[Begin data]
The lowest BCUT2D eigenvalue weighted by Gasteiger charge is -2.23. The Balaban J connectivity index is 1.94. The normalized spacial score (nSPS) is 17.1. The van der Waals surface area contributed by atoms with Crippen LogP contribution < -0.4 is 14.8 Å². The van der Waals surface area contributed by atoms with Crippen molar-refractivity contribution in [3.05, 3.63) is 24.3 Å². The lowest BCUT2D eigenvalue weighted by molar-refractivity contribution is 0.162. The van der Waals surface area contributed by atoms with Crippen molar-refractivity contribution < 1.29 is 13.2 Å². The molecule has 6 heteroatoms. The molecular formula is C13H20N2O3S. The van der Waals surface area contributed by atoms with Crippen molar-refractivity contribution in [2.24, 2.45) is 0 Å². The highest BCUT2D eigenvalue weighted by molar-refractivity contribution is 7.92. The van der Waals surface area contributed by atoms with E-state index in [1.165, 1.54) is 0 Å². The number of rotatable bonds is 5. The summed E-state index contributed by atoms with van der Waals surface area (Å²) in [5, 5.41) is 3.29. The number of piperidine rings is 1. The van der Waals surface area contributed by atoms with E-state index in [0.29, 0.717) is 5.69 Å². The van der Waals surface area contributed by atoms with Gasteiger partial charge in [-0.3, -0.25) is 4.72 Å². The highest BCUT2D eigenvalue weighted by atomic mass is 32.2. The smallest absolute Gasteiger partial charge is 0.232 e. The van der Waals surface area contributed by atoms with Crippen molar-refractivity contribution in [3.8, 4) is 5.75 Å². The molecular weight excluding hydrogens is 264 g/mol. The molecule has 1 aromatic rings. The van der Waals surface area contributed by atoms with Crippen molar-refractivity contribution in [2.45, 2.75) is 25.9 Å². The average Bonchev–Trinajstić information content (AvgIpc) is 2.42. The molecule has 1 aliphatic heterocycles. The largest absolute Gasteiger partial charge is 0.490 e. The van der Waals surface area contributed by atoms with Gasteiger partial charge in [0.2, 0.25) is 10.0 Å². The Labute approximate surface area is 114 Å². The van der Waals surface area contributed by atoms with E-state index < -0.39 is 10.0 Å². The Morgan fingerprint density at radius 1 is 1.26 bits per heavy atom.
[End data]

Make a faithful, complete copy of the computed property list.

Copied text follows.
The lowest BCUT2D eigenvalue weighted by Gasteiger charge is -2.23. The Balaban J connectivity index is 1.94. The normalized spacial score (nSPS) is 17.1. The van der Waals surface area contributed by atoms with Crippen LogP contribution < -0.4 is 14.8 Å². The van der Waals surface area contributed by atoms with Crippen molar-refractivity contribution in [3.05, 3.63) is 24.3 Å². The lowest BCUT2D eigenvalue weighted by molar-refractivity contribution is 0.162. The van der Waals surface area contributed by atoms with Crippen molar-refractivity contribution < 1.29 is 13.2 Å². The molecule has 6 heteroatoms. The molecular formula is C13H20N2O3S. The van der Waals surface area contributed by atoms with Crippen molar-refractivity contribution in [2.24, 2.45) is 0 Å². The highest BCUT2D eigenvalue weighted by molar-refractivity contribution is 7.92. The van der Waals surface area contributed by atoms with E-state index in [1.165, 1.54) is 0 Å². The number of rotatable bonds is 5. The summed E-state index contributed by atoms with van der Waals surface area (Å²) in [5, 5.41) is 3.29. The number of piperidine rings is 1. The van der Waals surface area contributed by atoms with E-state index in [0.29, 0.717) is 5.69 Å². The van der Waals surface area contributed by atoms with Gasteiger partial charge in [-0.3, -0.25) is 4.72 Å². The highest BCUT2D eigenvalue weighted by atomic mass is 32.2. The smallest absolute Gasteiger partial charge is 0.232 e. The van der Waals surface area contributed by atoms with Crippen molar-refractivity contribution in [3.8, 4) is 5.75 Å². The molecular weight excluding hydrogens is 264 g/mol. The molecule has 1 aromatic rings. The van der Waals surface area contributed by atoms with Crippen molar-refractivity contribution in [2.45, 2.75) is 25.9 Å². The average Bonchev–Trinajstić information content (AvgIpc) is 2.42. The molecule has 1 aliphatic heterocycles. The largest absolute Gasteiger partial charge is 0.490 e. The van der Waals surface area contributed by atoms with Gasteiger partial charge in [0.2, 0.25) is 10.0 Å². The Labute approximate surface area is 114 Å². The van der Waals surface area contributed by atoms with E-state index < -0.39 is 10.0 Å². The Morgan fingerprint density at radius 1 is 1.26 bits per heavy atom.